Academic Courses

GSP First Year Courses

These courses are the fall and winter semester installments of the core course series for students in their first year of the Global Scholars Program (GSP) living learning community. Enrollment is restricted to students who have been accepted to GSP.

Fall Semester - Defining Critical Global Issues

Global Scholars Program Fall Semester Course – Defining Critical Global Issues
Course Number: UC 270 Section 012
Course Title: Global Scholars Program: Defining Critical Global Issues
Credits: 2 
Advisory Prerequisites: Global Scholars Program Participant
Consent: With permission of instructor

Other course info: Students are required to sign up for a Collaborative Group (meets 7:00-
8:30pm Monday, Tuesday, Wednesday, or Thursday in North Quad). CG assignments are coordinated through the GSP office.  Students will be notified of  their confirmed CG assignment by early September.

Class Format: Weekly lectures are led by the GSP faculty.  Students will meet weekly
for evening sessions in small collaborative groups (similar to discussion sections) to process
content from the lecture and readings amongst peers through experiential learning activities and
in-depth discussions that engage the broad range of students’ personal experiences.

Notes: Students admitted to GSP will automatically be issued a course override to register after
their housing contract has been confirmed. Please contact the GSP office with questions: email
globalscholars@umich.edu
, call +1-734-764-3573, or visit us at 3145 North Quad.

Description:
This course is the fall semester installment of the core course series for students in their first year
of the Global Scholars Program (GSP) living learning community. Enrollment is restricted to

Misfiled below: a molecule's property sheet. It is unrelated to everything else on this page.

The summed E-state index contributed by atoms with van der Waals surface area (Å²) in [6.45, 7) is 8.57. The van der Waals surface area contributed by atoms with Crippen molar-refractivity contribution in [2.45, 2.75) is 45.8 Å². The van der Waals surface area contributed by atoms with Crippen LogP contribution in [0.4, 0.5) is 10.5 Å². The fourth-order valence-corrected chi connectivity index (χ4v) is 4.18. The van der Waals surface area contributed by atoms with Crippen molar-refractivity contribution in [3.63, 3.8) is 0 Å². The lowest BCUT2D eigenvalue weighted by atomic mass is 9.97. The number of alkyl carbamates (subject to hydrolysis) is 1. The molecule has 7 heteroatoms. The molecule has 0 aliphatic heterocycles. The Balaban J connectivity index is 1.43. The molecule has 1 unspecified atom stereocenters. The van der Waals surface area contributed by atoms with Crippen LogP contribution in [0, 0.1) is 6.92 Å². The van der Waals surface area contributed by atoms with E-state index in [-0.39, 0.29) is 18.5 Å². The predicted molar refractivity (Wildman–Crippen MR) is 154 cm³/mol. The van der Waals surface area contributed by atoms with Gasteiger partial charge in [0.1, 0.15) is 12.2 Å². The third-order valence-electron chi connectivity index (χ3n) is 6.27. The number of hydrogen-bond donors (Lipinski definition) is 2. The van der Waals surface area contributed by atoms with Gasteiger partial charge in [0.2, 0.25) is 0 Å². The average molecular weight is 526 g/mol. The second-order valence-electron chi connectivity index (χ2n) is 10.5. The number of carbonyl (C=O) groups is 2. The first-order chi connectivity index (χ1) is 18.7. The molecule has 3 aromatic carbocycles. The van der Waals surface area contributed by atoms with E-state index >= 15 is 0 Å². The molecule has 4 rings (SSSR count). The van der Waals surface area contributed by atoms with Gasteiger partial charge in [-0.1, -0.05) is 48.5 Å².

students who have been accepted to GSP. 

If you could help alleviate some of the world’s greatest problems - extreme hunger, poverty,
disease - would you? The focus of this course series is not about whether you want to save the
world, but on how you can.

The core course series for the Global Scholars Program (GSP) living learning community
follows two essential components of effective social change for critical world issues: identifying
problems and designing (and maintaining) interventions. The 2-credit Fall semester installment
asks the questions: “What makes a problem a problem?” and “How do we decide when a
problem is bad enough that it needs a solution?” The 2-credit Winter semester installment asks
the questions: “What makes an intervention a success or a failure?” and “How do we design
achievable, sustainable interventions?”

In this Fall semester course, we will utilize the United Nations Millennium Development Goals
(UN MDG’s) as a framework to explore problems that reflect global disparities between, and
sometimes within, developing and developed nations. We will follow methods used to identify
Global Scholars Program Fall Semester Course – Defining Critical Global Issues.

The extent and nature of these disparities through research conducted by entities such as the
United Nations (UN), World Health Organization (WHO), Organization for Economic Cooperation and Development (OECD), and International Monetary Fund (IMF). Concepts learned through the UN MDG’s will be applied through examples that take a multi-disciplinary approach to topics including, but not limited to: human rights, economic development, public policy, human conflict, environmental sustainability, and international cooperation. We will critically examine the socio-political complexities of how problems arise, are identified as problems, then are categorized as needing solutions.

Students will attend weekly interactive lectures led by the GSP faculty that will feature
occasional guest speakers with expertise in global issues. Students will meet weekly for evening
sessions in small collaborative groups (similar to discussion sections) to process content from the
lecture and readings amongst peers through experiential learning activities and in-depth
discussions that engage the broad range of students’ personal experiences with topics we cover.
Collaborative Groups, or CG’s, are comprised of approximately 6-8 1st year GSP students and
are peer-facilitated by returning GSP student leaders. The expectations for CG’s are to develop a safe space in which peer learners can honestly engage in the sometimes emotional and personal
dynamics of global disparities through dialogue with the understanding that opinions and values
vary, but a commitment to understanding one another’s socio-political and personal context is